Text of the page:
Love is a religion in Germany, but a poetical religion which tolerates too easily all that sensibility can excuse. It cannot be denied that the facility of divorce in the Protestant states is prejudicial to the sacredness of marriage. They change husbands with as little difficulty as if they were arranging the incidents of a drama; the good nature common both to men and women is the reason that so little bitterness of spirit ever accompanies these easy ruptures; and as the Germans are endowed with more imagination than real passion, the most extravagant events take place with singular tranquillity; nevertheless, it is thus that manners and character lose every thing like consistency; the spirit of paradox shakes the most sacred institutions, and there are no fixed rules upon any subject.
One may fairly laugh at the ridiculous airs of some German women, who are continually exalting themselves even to a pitch of affectation, and who sacrifice to their pretty softnesses of expression all that is marked and striking in mind and character; they are not open, even though they are not false; they only see and judge of nothing correctly, and real events pass like a phantasmagoria before their eyes. Even when they take it into their heads to be light and capricious, they still retain a tincture of that sentimentality which is held in so high honour in their country. A German woman said one day, with a melancholy expression, “I know not wherefore; but those who are absent pass away from my soul.” A French woman would have rendered this idea with more gaiety: but it would have been fundamentally the same.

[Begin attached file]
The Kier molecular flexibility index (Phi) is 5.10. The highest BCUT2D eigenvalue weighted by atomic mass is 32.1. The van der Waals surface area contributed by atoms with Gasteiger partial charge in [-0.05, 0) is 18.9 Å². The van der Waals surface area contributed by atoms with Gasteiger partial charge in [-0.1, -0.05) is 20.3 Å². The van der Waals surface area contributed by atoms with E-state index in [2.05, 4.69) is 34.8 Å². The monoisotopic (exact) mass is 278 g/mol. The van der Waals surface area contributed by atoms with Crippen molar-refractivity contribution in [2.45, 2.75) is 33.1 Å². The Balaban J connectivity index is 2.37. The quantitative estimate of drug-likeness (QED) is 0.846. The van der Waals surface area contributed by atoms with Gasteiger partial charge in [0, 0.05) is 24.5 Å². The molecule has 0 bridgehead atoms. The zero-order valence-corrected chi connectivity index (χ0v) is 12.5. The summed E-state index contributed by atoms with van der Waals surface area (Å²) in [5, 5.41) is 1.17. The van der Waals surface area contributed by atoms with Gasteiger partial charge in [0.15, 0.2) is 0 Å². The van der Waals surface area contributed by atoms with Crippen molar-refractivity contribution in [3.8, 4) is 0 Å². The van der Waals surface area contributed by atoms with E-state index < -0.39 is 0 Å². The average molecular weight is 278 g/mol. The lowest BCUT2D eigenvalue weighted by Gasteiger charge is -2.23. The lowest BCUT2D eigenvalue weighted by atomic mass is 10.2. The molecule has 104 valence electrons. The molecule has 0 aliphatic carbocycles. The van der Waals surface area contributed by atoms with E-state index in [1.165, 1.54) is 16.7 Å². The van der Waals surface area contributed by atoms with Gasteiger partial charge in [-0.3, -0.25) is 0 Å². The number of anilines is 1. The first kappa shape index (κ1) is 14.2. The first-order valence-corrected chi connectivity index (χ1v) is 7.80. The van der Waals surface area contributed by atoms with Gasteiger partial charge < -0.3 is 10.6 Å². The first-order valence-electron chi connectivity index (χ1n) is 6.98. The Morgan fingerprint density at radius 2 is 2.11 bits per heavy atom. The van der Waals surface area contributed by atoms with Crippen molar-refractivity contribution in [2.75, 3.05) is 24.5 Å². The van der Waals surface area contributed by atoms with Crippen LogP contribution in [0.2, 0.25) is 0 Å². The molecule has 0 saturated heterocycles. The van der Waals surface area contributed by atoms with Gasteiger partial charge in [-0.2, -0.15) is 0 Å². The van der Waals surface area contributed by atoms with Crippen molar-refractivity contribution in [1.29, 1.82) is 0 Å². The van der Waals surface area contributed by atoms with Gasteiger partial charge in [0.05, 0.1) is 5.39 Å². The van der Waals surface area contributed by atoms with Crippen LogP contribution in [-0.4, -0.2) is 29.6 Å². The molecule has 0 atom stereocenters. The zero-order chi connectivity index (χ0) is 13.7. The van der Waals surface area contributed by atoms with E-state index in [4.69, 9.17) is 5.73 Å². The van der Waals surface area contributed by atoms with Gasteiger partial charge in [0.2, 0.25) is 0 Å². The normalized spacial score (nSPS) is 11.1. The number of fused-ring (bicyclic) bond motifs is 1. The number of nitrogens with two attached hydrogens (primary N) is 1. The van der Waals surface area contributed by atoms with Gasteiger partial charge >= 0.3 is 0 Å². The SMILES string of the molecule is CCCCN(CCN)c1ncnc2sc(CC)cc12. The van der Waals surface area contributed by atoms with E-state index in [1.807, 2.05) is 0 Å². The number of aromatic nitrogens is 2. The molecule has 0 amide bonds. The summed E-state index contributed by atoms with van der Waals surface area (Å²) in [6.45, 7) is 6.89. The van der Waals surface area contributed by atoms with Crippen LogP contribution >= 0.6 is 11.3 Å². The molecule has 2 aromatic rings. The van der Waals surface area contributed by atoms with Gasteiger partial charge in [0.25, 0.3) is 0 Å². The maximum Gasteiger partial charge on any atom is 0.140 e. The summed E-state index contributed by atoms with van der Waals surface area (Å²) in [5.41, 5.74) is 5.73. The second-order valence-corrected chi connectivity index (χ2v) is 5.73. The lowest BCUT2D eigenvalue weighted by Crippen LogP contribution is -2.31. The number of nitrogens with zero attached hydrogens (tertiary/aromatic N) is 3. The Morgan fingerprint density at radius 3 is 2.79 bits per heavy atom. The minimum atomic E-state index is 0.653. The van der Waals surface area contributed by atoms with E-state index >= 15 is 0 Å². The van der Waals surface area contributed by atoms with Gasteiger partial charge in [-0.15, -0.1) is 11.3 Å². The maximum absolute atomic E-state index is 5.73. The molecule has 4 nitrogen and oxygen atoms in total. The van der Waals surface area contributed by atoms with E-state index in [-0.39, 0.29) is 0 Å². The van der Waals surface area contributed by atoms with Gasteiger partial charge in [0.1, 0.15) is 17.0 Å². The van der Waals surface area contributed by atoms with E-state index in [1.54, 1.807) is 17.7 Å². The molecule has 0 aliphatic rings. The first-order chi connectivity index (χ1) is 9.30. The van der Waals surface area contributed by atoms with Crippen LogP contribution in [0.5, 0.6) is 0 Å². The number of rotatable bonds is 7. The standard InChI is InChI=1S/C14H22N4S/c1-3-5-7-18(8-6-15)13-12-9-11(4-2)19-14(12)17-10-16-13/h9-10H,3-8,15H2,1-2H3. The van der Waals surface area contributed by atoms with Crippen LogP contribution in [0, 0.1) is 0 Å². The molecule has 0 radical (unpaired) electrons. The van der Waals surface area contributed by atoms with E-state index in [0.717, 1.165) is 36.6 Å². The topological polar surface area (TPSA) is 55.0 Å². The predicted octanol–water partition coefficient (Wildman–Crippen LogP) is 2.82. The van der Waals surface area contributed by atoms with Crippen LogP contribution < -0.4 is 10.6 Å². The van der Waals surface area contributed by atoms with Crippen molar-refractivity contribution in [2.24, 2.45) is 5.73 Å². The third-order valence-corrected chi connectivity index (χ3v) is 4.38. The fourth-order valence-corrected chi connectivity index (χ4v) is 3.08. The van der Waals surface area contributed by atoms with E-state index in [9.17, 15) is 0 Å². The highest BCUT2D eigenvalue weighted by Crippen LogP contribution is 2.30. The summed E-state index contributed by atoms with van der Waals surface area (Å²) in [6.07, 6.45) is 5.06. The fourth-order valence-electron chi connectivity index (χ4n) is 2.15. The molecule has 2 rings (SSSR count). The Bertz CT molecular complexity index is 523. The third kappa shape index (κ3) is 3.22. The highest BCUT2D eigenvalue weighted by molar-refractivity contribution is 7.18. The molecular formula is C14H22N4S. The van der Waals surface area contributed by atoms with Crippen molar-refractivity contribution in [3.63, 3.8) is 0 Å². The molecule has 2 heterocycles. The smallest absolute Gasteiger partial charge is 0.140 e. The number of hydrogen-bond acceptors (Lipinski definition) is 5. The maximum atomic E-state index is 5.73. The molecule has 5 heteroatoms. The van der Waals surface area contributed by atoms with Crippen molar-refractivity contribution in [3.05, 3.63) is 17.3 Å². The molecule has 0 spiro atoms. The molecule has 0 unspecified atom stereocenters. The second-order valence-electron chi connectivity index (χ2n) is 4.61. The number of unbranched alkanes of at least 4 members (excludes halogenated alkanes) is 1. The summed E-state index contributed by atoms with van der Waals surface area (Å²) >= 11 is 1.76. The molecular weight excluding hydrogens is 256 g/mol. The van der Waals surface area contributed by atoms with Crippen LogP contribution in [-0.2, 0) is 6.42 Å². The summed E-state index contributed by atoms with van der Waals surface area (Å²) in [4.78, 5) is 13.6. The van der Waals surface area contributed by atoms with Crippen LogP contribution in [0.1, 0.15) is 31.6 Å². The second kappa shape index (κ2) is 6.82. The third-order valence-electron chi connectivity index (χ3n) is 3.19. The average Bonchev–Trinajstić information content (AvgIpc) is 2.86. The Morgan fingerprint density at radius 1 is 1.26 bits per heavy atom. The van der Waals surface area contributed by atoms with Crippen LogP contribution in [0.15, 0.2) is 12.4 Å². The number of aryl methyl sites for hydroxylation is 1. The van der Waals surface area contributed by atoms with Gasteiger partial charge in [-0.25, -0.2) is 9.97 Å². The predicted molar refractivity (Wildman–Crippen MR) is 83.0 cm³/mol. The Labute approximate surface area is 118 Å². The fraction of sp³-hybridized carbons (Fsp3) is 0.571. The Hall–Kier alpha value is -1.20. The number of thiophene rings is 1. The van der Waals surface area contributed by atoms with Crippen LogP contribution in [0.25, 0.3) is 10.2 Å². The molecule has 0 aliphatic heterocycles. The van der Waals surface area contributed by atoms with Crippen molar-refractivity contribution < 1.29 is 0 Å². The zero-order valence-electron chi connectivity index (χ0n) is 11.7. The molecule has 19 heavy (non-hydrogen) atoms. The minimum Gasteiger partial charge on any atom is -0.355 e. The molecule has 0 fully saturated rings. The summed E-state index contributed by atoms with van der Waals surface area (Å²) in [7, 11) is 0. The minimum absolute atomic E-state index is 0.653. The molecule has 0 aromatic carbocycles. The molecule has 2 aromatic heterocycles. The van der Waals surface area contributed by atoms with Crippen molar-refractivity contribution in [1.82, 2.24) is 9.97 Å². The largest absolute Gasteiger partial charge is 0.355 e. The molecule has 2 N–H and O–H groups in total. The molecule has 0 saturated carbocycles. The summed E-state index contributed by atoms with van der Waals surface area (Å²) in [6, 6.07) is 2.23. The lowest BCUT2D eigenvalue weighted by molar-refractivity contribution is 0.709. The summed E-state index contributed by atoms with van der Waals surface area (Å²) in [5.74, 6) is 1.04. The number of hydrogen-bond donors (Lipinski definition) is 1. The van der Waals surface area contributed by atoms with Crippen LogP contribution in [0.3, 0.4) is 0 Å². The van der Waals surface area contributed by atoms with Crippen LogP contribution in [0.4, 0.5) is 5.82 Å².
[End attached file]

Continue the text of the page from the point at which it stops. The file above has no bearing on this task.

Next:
Notwithstanding these impertinencies, which form only the exception, there are among the women of Germany numbers whose sentiments are true and whose manners simple. Their careful education, and the purity of soul which is natural to them, render the dominion which they exercise soft and equal; they inspire you from day to day with a stronger interest for all that is great and generous, with more of confidence in all noble hopes, and they know how to repel that bitter irony which breathes a death-chill over all the enjoyments of the heart. Still we seldom find among them that quickness of apprehension, which animates conversation and sets every idea in motion; this sort of pleasure is scarcely to be met with any where out of the most lively and the most witty societies of Paris. The chosen company of a French metropolis can alone confer this rare delight: elsewhere we generally find only eloquence in public, or tranquil pleasure in familiar, life. Conversation, as a talent, exists in France alone; in all other countries it answers the purposes of politeness, of argument, or of friendly intercourse: in France, it is an art to which the imagination and the soul are no doubt very necessary, but which possesses, besides these, certain secrets by which the absence of both may be supplied when necessary.
[*] Baroness Staël Holstein, Germany, anonymously translated, 3 vols. (London 1813), 1:37–42. Back.